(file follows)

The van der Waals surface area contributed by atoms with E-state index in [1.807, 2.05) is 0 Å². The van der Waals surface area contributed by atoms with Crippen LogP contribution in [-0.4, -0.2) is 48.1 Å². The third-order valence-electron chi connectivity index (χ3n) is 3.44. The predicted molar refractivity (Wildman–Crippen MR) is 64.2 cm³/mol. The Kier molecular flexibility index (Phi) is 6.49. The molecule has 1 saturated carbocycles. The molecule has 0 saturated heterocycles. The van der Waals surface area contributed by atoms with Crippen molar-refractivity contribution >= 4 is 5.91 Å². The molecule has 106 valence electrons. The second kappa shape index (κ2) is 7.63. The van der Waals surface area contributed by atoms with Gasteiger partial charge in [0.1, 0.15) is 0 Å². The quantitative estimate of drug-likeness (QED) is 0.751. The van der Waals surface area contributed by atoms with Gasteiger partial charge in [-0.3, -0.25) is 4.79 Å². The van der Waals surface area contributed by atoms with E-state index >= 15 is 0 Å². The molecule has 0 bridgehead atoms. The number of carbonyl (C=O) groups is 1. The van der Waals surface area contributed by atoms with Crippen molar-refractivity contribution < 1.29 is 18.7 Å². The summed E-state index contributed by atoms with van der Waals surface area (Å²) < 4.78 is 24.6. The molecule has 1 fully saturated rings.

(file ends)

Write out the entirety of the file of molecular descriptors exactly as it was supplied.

The van der Waals surface area contributed by atoms with E-state index in [1.807, 2.05) is 0 Å². The van der Waals surface area contributed by atoms with Crippen LogP contribution in [-0.4, -0.2) is 48.1 Å². The third-order valence-electron chi connectivity index (χ3n) is 3.44. The predicted molar refractivity (Wildman–Crippen MR) is 64.2 cm³/mol. The Kier molecular flexibility index (Phi) is 6.49. The molecule has 1 saturated carbocycles. The molecule has 0 saturated heterocycles. The van der Waals surface area contributed by atoms with Crippen molar-refractivity contribution >= 4 is 5.91 Å². The molecule has 106 valence electrons. The second kappa shape index (κ2) is 7.63. The van der Waals surface area contributed by atoms with Gasteiger partial charge in [0.1, 0.15) is 0 Å². The quantitative estimate of drug-likeness (QED) is 0.751. The van der Waals surface area contributed by atoms with Gasteiger partial charge in [-0.3, -0.25) is 4.79 Å². The van der Waals surface area contributed by atoms with E-state index >= 15 is 0 Å². The molecule has 0 bridgehead atoms. The number of carbonyl (C=O) groups is 1. The van der Waals surface area contributed by atoms with Crippen molar-refractivity contribution < 1.29 is 18.7 Å². The summed E-state index contributed by atoms with van der Waals surface area (Å²) < 4.78 is 24.6. The molecule has 1 fully saturated rings.